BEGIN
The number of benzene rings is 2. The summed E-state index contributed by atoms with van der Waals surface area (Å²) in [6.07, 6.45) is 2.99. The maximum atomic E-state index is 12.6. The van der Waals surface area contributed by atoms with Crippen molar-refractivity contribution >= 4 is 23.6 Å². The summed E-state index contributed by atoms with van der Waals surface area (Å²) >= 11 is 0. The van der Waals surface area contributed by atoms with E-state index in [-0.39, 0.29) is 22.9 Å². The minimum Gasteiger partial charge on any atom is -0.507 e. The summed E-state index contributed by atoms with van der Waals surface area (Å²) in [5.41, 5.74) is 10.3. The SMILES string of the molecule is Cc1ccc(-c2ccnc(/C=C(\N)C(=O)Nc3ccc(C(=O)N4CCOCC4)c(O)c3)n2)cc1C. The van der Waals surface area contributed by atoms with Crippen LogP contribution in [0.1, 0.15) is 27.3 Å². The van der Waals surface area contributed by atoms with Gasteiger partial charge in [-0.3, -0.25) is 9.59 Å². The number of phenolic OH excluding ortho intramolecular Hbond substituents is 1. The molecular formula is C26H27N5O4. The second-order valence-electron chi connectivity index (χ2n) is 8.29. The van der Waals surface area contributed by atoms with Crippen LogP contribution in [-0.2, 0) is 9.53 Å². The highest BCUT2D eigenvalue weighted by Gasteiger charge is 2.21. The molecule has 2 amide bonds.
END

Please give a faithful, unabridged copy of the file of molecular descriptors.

The number of benzene rings is 2. The summed E-state index contributed by atoms with van der Waals surface area (Å²) in [6.07, 6.45) is 2.99. The maximum atomic E-state index is 12.6. The van der Waals surface area contributed by atoms with Crippen molar-refractivity contribution >= 4 is 23.6 Å². The summed E-state index contributed by atoms with van der Waals surface area (Å²) >= 11 is 0. The van der Waals surface area contributed by atoms with E-state index in [-0.39, 0.29) is 22.9 Å². The minimum Gasteiger partial charge on any atom is -0.507 e. The summed E-state index contributed by atoms with van der Waals surface area (Å²) in [5.41, 5.74) is 10.3. The SMILES string of the molecule is Cc1ccc(-c2ccnc(/C=C(\N)C(=O)Nc3ccc(C(=O)N4CCOCC4)c(O)c3)n2)cc1C. The van der Waals surface area contributed by atoms with Crippen LogP contribution in [0.1, 0.15) is 27.3 Å². The van der Waals surface area contributed by atoms with Gasteiger partial charge in [-0.3, -0.25) is 9.59 Å². The number of phenolic OH excluding ortho intramolecular Hbond substituents is 1. The molecular formula is C26H27N5O4. The second-order valence-electron chi connectivity index (χ2n) is 8.29. The van der Waals surface area contributed by atoms with Crippen LogP contribution in [-0.2, 0) is 9.53 Å². The highest BCUT2D eigenvalue weighted by Gasteiger charge is 2.21. The molecule has 2 amide bonds.